Streptocarpus

Streptocarpus_7

Once upon a time when I was a newbie to Behnke Nurseries, Behnke’s grew our own African violets, Gloxinias, Boston Ferns and Streptocarpus. I remember getting in plug tray after plug tray of each of these items (“plugs” are what we horticulturists often call little plants for repotting).

The violets were my favorites.  African violets can be cloned from an individual leaf, and when the plugs came in, we would grow them to size and then we would frequently take leaf cuttings from both new and old varieties. I used to laugh at how the leaves in the propagation flats looked like chairs in a movie theater.

Several months later we would harvest the “babies” from the leaf cutting and plant them up for later sales. Even though the violets will forever be my favorite I also love the new varieties of Streptocarpus (cape primrose) that have come out in the last few years. If you haven’t tried them before you are really missing out on an exceptional plant.

Streptocarpus may be treated just as you would your violets as far as light and water and the fact that you should never water with cold water as it will spot the leaves. For many of the Gesneriads, members of the African Violet Family, water that is about 10 degrees warmer or colder than the air temperature will kill cells on the leaves if it lands on them, and cause permanent spots.

The flowers and leaves are very different than the violet, the leaves are long, dark green and strap like. They do not have the same symmetry as a violet but the flowers are simply outstanding with their larger size, tubular shape and unique colors and markings. Some have one color on the outside of the flower, and a contrasting color inside the throat, which is quite dramatic.  (This could be, but isn’t, called “strep throat.”)  A beautiful plant to drive away those winter blues.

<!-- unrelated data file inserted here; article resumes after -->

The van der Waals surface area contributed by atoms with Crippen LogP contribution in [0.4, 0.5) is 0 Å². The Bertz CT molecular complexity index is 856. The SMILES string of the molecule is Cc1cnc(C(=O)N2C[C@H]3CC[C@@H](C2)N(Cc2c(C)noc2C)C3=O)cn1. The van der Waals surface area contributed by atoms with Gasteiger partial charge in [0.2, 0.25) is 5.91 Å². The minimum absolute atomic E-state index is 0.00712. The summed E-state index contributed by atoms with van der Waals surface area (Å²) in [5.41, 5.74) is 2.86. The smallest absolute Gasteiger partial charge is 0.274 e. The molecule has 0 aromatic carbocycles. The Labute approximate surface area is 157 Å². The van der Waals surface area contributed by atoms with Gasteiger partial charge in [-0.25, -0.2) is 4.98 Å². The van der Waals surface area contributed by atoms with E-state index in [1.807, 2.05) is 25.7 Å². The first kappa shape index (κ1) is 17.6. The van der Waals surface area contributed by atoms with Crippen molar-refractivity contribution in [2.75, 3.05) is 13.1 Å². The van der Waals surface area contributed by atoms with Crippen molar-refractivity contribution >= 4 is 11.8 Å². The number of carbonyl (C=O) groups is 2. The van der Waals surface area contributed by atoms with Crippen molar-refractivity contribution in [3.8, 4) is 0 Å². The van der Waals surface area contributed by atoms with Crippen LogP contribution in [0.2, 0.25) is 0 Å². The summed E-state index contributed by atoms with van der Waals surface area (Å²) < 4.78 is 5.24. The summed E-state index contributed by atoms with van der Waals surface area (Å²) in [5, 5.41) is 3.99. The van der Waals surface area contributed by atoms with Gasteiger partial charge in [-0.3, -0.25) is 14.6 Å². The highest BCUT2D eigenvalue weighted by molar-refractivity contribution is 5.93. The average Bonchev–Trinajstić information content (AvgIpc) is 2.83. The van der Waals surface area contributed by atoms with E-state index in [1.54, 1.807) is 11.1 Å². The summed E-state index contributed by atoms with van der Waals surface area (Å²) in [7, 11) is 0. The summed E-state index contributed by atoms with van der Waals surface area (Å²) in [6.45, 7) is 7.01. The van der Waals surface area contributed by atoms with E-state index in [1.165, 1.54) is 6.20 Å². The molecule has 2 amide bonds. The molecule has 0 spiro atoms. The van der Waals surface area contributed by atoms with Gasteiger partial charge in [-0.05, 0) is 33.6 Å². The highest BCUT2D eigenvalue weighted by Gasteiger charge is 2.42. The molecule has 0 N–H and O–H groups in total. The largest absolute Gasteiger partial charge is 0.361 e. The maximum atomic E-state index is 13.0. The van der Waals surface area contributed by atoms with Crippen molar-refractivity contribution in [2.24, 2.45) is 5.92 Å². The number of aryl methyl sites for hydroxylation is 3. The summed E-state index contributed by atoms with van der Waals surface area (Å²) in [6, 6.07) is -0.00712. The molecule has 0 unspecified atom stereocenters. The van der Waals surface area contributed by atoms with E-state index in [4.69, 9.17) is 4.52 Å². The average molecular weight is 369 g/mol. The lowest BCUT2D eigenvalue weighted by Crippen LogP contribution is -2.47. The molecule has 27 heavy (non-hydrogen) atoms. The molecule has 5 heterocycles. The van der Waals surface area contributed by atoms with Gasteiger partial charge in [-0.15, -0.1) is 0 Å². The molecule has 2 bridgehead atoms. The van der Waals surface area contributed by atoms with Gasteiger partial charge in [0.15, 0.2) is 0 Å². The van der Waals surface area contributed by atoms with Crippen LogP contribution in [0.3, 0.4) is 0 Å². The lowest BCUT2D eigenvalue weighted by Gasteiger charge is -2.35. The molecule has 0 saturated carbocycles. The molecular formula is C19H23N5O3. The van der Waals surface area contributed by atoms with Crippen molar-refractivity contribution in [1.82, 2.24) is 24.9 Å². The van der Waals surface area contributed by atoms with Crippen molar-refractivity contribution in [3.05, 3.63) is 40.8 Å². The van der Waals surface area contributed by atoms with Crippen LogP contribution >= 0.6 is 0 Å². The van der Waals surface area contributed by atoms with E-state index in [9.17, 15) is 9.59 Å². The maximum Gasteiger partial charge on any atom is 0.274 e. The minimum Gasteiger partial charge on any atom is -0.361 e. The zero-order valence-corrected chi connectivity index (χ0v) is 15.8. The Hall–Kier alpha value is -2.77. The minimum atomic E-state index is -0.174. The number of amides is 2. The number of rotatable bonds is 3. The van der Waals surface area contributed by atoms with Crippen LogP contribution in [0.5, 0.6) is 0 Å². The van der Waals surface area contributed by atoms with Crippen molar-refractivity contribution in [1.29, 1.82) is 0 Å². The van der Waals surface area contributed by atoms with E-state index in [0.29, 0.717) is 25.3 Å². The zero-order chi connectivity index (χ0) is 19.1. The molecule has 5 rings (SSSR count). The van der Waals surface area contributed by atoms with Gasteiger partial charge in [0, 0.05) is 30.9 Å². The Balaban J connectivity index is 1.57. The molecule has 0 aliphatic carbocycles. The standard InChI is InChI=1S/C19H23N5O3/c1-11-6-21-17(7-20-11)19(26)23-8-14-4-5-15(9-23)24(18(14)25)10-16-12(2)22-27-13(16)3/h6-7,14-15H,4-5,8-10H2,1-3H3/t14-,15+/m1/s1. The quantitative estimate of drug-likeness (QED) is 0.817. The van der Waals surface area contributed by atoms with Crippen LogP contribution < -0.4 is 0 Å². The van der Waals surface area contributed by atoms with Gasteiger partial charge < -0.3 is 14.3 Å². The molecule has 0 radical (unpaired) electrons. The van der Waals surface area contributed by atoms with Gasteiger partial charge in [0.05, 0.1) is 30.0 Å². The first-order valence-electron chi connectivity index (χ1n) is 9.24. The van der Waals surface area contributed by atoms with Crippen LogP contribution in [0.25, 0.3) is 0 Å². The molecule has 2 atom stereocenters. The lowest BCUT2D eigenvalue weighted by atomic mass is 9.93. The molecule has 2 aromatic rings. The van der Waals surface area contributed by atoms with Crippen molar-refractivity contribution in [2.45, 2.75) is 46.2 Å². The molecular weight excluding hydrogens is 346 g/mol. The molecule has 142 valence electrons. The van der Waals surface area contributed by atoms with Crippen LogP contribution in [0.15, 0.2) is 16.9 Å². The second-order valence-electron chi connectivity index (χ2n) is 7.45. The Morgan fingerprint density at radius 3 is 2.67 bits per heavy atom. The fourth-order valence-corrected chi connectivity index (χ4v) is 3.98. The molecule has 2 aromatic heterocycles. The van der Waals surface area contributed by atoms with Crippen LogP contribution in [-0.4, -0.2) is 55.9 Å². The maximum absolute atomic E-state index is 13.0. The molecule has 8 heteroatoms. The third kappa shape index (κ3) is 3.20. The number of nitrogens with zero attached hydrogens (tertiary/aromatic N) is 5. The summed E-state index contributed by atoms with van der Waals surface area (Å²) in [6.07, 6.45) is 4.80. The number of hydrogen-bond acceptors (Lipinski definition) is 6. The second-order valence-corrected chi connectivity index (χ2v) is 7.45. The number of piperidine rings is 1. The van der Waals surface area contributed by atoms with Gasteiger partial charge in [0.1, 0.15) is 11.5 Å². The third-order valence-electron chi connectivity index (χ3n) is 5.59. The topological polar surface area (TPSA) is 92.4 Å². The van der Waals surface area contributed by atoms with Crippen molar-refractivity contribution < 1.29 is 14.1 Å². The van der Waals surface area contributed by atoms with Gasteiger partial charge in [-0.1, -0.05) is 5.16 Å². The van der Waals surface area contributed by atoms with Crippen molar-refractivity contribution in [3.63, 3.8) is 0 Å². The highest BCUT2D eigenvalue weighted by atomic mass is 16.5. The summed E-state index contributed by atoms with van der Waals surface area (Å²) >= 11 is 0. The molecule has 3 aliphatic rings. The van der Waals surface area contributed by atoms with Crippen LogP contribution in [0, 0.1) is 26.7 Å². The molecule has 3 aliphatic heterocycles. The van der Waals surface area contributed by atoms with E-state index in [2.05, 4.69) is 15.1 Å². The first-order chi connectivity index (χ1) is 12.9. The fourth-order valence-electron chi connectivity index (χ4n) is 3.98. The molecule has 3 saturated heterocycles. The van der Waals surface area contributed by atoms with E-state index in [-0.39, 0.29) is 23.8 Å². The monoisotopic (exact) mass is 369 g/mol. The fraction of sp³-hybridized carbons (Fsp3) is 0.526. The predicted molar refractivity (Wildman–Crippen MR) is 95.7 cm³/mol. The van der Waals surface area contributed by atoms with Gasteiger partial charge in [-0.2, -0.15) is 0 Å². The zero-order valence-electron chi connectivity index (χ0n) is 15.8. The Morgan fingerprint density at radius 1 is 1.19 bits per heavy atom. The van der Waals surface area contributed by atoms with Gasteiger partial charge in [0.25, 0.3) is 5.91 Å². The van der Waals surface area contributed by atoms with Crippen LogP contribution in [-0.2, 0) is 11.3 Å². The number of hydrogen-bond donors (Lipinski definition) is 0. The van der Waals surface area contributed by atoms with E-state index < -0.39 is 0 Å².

by Marian Parsley, Behnke’s Annual Buyer

This Post Has 3 Comments
  1. Are your plants treated with neonicitinoid pesticides from the supplier? These chemicals harm bees and other pollinators. Do you sell neonics? Some nurseries like Valley View Farms stopped selling neonics and treated plants and seeds.

  2. Regarding your comment on the streptocarpus article: thanks for your input. Our supplier of streptocarpus does not use neonics; that said, the risk to pollinators from neonics applied indoors in greenhouses in winter to plants that are sold as indoor houseplants would be negligible.

    We are aware of the neonics issue; I was recently at a gathering at the University of Maryland where “stakeholders” met to offer input to the Maryland Pollinator Protection Plan.

    At Behnke’s we stopped buying neonics in the summer of 2014 and were sold out of existing stock early in 2015. We’ve been working with Friends of the Earth on the neonic issue since they first approached us early in 2014. We don’t apply neonics on our property, including in our own houseplant greenhouses.

    We have a list of which of our plant suppliers don’t use neonics, and we make that available to our customers, so that they can make informed choices. We will update the list this spring. Most of our perennial suppliers [for example] no longer apply neonics, but some do (as of this time last year when I made the list). Our vegetable and herb plants, and seeds, aren’t treated.

    I haven’t spoken to Carrie at Valley View since last year when we both appeared on a panel on this subject, and I am glad that they have adopted a policy of not selling neonics. We and many other garden centers like Valley View are trying to “do the right thing” as we wait for EPA to issue new regulations.

    Thanks

    Larry Hurley

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